Names and faces
■ Chloe Zhao’s “Nomadland” continued its tour of dominance through awards season Saturday night, when Zhao took the top honor at the 73rd annual Directors Guild Association Awards. She is the second woman to earn the honor and the first woman of color to do so. Kathryn Bigelow was the first for “The Hurt Locker” in 2010. Zhao’s win gives her front-runner status leading up to the Oscars on April 25. Saturday’s untelevised event was held virtually with nominees accepting over Zoom calls from around the world, in lieu of the typical hotel ballroom ceremony in Beverly Hills, Calif. Only seven times in history has the directors guild winner not gone on to take the best-director prize at the Academy Awards. Last year was a rare exception, when the guild honored “1917” director Sam Mendes before the Oscar went to “Parasite” director Bong Joon Ho. Zhao was up against Emerald Fennell for “Promising Young Woman,” Aaron Sorkin for “The Trial of the Chicago 7,” Lee Isaac Chung for “Minari” and David Fincher for “Mank.” The only difference in the Oscars lineup is that Sorkin is not among the nominees — instead, Thomas Vinterberg is for “Another Round.” Zhao’s lyrical film about transient workers in the American West, starring Frances McDormand, started its awards journey by winning the Golden Lion at the Venice Film Festival, the People’s Choice award at the Toronto International Film Festival, the Golden Globe for best drama and best director, and the top honor from the Producers Guild of America.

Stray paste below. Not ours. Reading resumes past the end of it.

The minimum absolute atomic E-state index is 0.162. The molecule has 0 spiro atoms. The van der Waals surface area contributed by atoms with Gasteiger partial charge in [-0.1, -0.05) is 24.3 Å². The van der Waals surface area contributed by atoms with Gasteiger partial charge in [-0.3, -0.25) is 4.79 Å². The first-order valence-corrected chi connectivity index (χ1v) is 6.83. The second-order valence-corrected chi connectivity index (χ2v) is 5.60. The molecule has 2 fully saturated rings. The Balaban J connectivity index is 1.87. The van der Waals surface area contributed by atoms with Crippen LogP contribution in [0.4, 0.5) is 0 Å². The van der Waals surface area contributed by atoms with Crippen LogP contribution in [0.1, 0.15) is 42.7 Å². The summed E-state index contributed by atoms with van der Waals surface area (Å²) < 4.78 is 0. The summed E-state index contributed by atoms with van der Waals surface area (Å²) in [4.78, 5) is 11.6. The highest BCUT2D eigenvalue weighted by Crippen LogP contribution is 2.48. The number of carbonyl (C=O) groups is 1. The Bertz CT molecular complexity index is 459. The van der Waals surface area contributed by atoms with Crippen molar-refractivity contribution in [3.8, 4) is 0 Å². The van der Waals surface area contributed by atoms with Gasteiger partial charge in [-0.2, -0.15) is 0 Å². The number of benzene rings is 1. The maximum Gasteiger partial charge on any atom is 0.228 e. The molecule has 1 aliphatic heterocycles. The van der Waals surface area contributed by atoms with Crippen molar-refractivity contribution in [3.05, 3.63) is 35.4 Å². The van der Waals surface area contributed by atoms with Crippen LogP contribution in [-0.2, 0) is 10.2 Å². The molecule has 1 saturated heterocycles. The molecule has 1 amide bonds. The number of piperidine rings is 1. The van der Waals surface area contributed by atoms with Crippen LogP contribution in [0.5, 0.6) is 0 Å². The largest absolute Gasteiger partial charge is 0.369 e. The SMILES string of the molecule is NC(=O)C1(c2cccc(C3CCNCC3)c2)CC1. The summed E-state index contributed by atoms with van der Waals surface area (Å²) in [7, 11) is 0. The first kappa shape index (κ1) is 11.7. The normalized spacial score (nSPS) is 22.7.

■ Nike’s lawsuit against the designers behind Lil NasX’s “Satan Shoes” has been settled. On Thursday, the sneaker giant said the controversial kicks will be recalled. According to Reuters, the settlement with MSCHF resolves a trademark infringement lawsuit that the company filed last month over the much-buzzed-about black-and-red, devil-themed sneakers, which carry the Nike “swoosh” logo and cost $1,018 a pair. Designed by the Brooklyn, N.Y.-based creative agency, 666 pairs of the remixed versions of the Nike Air Max 97 sneakers sold out within a minute of their March 29 release. Although the sneakers were released on the heels of his controversial music video for “MONTERO (Call Me By Your Name),” the Grammy Award-winning hip-hop superstar — whose real name is Montero Lamar Hill — was not named as a defendant in the lawsuit. Two days later, federal Judge Eric Komittee ruled in favor of Nike, saying the sale of the shoes would cause irreparable harm to the company. Nike said MSCHF agreed to buy back any Satan Shoes, and even the “Jesus Shoes” it produced in 2019, for their original retail prices “in order to remove them from circulation.”